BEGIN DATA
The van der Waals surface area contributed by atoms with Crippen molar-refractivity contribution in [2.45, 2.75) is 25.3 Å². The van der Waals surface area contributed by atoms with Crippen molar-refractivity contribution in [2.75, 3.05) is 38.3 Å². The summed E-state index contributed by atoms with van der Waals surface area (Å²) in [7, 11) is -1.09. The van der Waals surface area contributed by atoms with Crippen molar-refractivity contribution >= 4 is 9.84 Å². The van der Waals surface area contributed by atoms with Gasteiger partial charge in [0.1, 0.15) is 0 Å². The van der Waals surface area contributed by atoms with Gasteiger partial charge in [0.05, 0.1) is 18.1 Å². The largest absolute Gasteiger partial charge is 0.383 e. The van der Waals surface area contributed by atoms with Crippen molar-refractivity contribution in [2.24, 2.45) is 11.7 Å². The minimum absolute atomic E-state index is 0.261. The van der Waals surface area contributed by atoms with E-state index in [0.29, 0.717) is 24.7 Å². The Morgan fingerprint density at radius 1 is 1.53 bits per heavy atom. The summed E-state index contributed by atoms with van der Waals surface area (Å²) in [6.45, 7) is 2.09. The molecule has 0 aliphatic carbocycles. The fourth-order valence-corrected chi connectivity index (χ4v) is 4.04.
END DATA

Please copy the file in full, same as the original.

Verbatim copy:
The van der Waals surface area contributed by atoms with Crippen molar-refractivity contribution in [2.45, 2.75) is 25.3 Å². The van der Waals surface area contributed by atoms with Crippen molar-refractivity contribution in [2.75, 3.05) is 38.3 Å². The summed E-state index contributed by atoms with van der Waals surface area (Å²) in [7, 11) is -1.09. The van der Waals surface area contributed by atoms with Crippen molar-refractivity contribution >= 4 is 9.84 Å². The van der Waals surface area contributed by atoms with Gasteiger partial charge in [0.1, 0.15) is 0 Å². The van der Waals surface area contributed by atoms with Gasteiger partial charge in [0.05, 0.1) is 18.1 Å². The largest absolute Gasteiger partial charge is 0.383 e. The van der Waals surface area contributed by atoms with Crippen molar-refractivity contribution in [2.24, 2.45) is 11.7 Å². The minimum absolute atomic E-state index is 0.261. The van der Waals surface area contributed by atoms with E-state index in [0.29, 0.717) is 24.7 Å². The Morgan fingerprint density at radius 1 is 1.53 bits per heavy atom. The summed E-state index contributed by atoms with van der Waals surface area (Å²) in [6.45, 7) is 2.09. The molecule has 0 aliphatic carbocycles. The fourth-order valence-corrected chi connectivity index (χ4v) is 4.04.